Business continuity encompasses planning and preparation to ensure that your organization can continue to operate in case of serious incidents or disasters and is able to recover to an operational state within a reasonably short period. As such, business continuity includes three key elements and they are:
- Resilience: critical business functions and the supporting infrastructure must be designed in such a way that they are materially unaffected by relevant disruptions, for example through the use of redundancy and spare capacity;
- Recovery: arrangements have to be made to recover or restore critical and less critical business functions that fail for some reason;
- Contingency: your organization establishes a generalized capability and readiness to cope effectively with whatever major incidents and disasters occur, including those that were not, and perhaps could not have been, foreseen. Contingency preparations constitute a last-resort response if resilience and recovery arrangements should prove inadequate in practice.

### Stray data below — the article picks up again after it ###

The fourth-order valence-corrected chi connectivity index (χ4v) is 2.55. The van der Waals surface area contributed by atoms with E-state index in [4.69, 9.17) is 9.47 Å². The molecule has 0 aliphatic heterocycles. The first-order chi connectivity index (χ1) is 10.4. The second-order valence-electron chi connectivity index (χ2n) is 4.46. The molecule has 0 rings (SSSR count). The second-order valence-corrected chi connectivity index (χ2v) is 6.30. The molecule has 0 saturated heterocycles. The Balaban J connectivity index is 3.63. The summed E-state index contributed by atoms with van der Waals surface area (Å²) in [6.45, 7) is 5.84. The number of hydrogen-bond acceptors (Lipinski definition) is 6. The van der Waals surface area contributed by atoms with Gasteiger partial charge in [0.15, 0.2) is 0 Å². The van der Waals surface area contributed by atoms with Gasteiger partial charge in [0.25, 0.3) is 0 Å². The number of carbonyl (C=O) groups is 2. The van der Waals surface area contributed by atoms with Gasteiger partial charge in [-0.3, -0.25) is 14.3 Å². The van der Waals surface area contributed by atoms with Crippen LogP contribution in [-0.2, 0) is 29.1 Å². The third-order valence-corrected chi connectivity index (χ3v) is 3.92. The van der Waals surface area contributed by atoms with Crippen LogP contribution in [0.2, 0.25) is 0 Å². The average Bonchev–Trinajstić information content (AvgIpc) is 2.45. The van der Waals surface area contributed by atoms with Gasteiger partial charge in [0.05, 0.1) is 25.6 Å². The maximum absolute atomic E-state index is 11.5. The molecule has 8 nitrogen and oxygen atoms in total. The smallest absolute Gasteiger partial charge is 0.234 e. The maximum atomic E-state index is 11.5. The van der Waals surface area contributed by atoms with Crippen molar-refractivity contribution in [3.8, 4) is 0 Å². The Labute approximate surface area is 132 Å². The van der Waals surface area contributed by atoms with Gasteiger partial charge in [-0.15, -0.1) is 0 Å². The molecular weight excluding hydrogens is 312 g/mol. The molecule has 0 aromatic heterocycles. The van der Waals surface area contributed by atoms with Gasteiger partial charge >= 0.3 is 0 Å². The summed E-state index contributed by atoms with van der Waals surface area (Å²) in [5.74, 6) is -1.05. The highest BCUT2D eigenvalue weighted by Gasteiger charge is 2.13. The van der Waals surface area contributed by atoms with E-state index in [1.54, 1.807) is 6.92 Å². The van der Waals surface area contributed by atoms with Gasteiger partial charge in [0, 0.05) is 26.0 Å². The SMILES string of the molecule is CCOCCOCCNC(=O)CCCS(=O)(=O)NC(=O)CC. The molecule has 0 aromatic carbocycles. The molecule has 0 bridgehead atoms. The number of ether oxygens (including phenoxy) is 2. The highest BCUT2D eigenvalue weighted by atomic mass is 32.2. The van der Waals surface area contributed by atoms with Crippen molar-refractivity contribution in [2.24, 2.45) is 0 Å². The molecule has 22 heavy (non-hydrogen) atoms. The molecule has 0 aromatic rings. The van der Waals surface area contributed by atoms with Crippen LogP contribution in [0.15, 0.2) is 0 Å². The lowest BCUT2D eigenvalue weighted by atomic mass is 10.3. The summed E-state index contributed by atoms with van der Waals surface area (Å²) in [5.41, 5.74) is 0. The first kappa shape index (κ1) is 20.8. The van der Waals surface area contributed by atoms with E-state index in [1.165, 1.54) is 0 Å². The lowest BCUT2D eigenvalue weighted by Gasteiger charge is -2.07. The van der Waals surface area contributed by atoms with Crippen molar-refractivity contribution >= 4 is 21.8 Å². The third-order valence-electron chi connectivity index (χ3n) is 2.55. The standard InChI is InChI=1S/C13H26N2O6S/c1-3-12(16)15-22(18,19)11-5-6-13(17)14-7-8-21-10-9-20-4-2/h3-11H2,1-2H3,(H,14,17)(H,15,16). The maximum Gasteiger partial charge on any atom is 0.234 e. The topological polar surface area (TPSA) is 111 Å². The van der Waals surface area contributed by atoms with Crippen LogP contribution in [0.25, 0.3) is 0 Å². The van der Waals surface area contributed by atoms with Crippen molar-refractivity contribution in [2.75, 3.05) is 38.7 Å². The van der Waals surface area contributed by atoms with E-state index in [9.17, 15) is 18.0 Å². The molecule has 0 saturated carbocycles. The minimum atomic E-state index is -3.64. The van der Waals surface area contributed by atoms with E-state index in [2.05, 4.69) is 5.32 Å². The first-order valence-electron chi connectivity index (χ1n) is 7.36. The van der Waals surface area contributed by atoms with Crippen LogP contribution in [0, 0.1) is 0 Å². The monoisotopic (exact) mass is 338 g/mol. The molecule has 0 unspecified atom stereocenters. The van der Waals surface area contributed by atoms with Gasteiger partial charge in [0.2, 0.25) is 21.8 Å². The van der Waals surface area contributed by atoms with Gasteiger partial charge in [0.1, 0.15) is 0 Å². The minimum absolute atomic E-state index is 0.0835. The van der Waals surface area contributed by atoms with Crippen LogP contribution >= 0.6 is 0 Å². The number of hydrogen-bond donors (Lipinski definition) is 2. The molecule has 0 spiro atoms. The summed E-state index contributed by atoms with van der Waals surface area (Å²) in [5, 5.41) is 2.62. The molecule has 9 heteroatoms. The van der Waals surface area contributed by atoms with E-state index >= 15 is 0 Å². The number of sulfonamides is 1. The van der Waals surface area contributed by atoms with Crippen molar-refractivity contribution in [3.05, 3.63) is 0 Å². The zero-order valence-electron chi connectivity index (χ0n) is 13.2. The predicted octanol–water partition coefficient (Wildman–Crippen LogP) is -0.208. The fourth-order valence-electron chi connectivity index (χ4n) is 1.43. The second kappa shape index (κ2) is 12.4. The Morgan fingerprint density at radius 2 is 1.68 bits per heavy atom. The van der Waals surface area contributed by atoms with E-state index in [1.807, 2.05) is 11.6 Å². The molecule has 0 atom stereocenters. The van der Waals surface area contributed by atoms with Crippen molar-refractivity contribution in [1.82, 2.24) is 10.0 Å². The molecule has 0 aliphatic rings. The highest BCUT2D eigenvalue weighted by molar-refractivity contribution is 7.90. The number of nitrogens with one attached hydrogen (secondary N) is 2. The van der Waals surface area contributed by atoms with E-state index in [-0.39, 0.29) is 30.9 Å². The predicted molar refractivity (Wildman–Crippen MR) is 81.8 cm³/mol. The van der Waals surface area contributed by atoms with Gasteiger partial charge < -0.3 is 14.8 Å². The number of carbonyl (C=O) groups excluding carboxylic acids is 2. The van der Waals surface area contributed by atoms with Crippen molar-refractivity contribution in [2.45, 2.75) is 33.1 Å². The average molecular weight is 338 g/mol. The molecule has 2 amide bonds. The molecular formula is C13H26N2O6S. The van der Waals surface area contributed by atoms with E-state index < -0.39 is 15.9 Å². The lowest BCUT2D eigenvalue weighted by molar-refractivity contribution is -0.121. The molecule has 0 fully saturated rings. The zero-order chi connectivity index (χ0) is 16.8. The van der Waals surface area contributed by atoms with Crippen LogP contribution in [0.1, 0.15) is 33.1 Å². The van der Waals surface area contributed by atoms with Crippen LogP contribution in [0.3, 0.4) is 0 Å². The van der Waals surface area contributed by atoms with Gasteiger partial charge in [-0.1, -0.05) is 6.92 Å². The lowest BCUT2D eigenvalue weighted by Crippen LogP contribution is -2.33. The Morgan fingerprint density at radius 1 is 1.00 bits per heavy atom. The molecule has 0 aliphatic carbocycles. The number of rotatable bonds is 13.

Typical disasters that business continuity is meant to account for include natural disasters such as fires and floods, accidents by key personnel in the business, server crashes or virus infections, insolvency of key suppliers, negative media campaigns and market upheavals such as stock market crashes. Such disasters may not necessarily have to occur in the place of business to have catastrophic impact in the globalized economy.